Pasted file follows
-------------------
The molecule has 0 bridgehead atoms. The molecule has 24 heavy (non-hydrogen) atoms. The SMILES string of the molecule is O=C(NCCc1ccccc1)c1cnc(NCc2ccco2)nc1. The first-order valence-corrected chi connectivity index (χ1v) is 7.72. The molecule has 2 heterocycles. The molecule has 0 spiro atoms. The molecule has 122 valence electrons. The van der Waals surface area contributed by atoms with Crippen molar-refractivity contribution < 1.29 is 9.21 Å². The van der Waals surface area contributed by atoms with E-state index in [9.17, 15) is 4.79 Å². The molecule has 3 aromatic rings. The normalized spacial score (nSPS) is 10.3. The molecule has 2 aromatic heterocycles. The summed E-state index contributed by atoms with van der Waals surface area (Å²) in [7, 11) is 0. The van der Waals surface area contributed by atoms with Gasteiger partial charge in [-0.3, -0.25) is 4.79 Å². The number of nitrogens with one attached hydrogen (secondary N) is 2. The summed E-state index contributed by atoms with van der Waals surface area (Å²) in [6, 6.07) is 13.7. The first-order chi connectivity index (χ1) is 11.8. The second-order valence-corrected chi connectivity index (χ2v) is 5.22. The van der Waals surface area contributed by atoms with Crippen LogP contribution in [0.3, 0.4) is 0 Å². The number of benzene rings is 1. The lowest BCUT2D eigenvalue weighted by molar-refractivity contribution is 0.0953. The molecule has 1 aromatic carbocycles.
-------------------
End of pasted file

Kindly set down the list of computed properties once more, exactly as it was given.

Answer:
The molecule has 0 bridgehead atoms. The molecule has 24 heavy (non-hydrogen) atoms. The SMILES string of the molecule is O=C(NCCc1ccccc1)c1cnc(NCc2ccco2)nc1. The first-order valence-corrected chi connectivity index (χ1v) is 7.72. The molecule has 2 heterocycles. The molecule has 0 spiro atoms. The molecule has 122 valence electrons. The van der Waals surface area contributed by atoms with Crippen molar-refractivity contribution < 1.29 is 9.21 Å². The van der Waals surface area contributed by atoms with E-state index in [9.17, 15) is 4.79 Å². The molecule has 3 aromatic rings. The normalized spacial score (nSPS) is 10.3. The molecule has 2 aromatic heterocycles. The summed E-state index contributed by atoms with van der Waals surface area (Å²) in [7, 11) is 0. The van der Waals surface area contributed by atoms with Gasteiger partial charge in [-0.3, -0.25) is 4.79 Å². The number of nitrogens with one attached hydrogen (secondary N) is 2. The summed E-state index contributed by atoms with van der Waals surface area (Å²) in [6, 6.07) is 13.7. The first-order chi connectivity index (χ1) is 11.8. The second-order valence-corrected chi connectivity index (χ2v) is 5.22. The van der Waals surface area contributed by atoms with Crippen LogP contribution in [0.3, 0.4) is 0 Å². The number of benzene rings is 1. The lowest BCUT2D eigenvalue weighted by molar-refractivity contribution is 0.0953. The molecule has 1 aromatic carbocycles.